• Senior Grad Night: June 6!

Influential Black Figures who Shaped History

Ren Juarez, Reporter

Hang on for a minute...we're trying to find some more stories you might like.


Email This Story






February is dedicated to celebrating Black History Month, which is owed to

writer and historian Dr. Carter G. Woodson, who started this tradition. In honor of this

month, here are some influential black figures who shaped history.

Harriet Tubman

Harriet Tubman is best known for her work on the Underground Railroad, during the 1850s, which was a lifeline for slaves to escape to freedom. Tubman was an American abolitionist, humanitarian, an armed scout and spy for the United States Army during the American Civil War. She led 19 different escapes from the South and helped around 300 slaves gain their freedom.

Martin Luther King Jr.

Martin Luther King Jr. was an American Baptist minister and activist. He was the leading force behind the withdrawal of segregation laws in 1960s, using nonviolent civil disobedience. He fought to overturn Jim Crow segregation laws and eliminate social and economic differences between blacks and whites.

Maya Angelou

Maya Angelou was a world famous poet, author, historian, singer and civil rights activist. She is best known for her 1969 memoir, “I Know Why the Caged Bird Sings,” which made literary history as the first nonfiction best-seller by an African American woman. Angelou was awarded with the This Grammy and Horatio Alger award.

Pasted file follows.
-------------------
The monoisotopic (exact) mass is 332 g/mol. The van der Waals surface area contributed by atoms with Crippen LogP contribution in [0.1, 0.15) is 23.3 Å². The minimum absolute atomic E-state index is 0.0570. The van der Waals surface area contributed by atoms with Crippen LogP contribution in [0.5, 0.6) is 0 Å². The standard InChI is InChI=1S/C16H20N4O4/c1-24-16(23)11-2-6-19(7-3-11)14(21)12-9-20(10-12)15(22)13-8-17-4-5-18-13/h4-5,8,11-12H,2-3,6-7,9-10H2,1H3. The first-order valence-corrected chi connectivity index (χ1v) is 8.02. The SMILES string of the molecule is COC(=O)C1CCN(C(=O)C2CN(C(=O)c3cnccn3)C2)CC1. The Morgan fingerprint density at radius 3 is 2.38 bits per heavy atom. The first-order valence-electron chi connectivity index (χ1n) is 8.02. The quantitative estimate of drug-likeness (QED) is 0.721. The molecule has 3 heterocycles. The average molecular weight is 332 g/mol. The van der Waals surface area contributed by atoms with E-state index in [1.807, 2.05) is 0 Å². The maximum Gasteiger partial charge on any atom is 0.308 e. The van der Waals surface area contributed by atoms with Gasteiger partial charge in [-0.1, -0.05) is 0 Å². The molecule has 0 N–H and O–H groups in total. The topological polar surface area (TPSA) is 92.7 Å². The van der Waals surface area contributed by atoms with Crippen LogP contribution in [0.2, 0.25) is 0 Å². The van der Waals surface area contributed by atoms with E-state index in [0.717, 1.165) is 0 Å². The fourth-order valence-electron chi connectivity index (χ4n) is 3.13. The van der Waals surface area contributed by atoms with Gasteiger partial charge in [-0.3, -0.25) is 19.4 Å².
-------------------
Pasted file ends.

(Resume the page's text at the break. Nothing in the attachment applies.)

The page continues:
Frederick Douglass

Frederick Douglass was an abolitionist leader, author and orator. After escaping slavery at age 20 in 1838, he went on to become a world-renowned anti-slavery activist. Douglas became one of the most famous intellectuals of his time. He spent his time advising presidents and lecturing to thousands of people about many different causes, including women’s rights.

Sojourner Truth

Sojourner Truth was an abolitionist and an advocate for woman suffrage, best known for her speeches on racial inequalities. She was born a slave but was able to escape slavery in 1826. Truth gave her most famous speech called “Ain’t I a Woman,” at a women’s rights convention in Ohio.

 

 

 

Print Friendly, PDF & Email

Leave a Comment

If you want a picture to show with your comment, go get a gravatar.




Influential Black Figures who Shaped History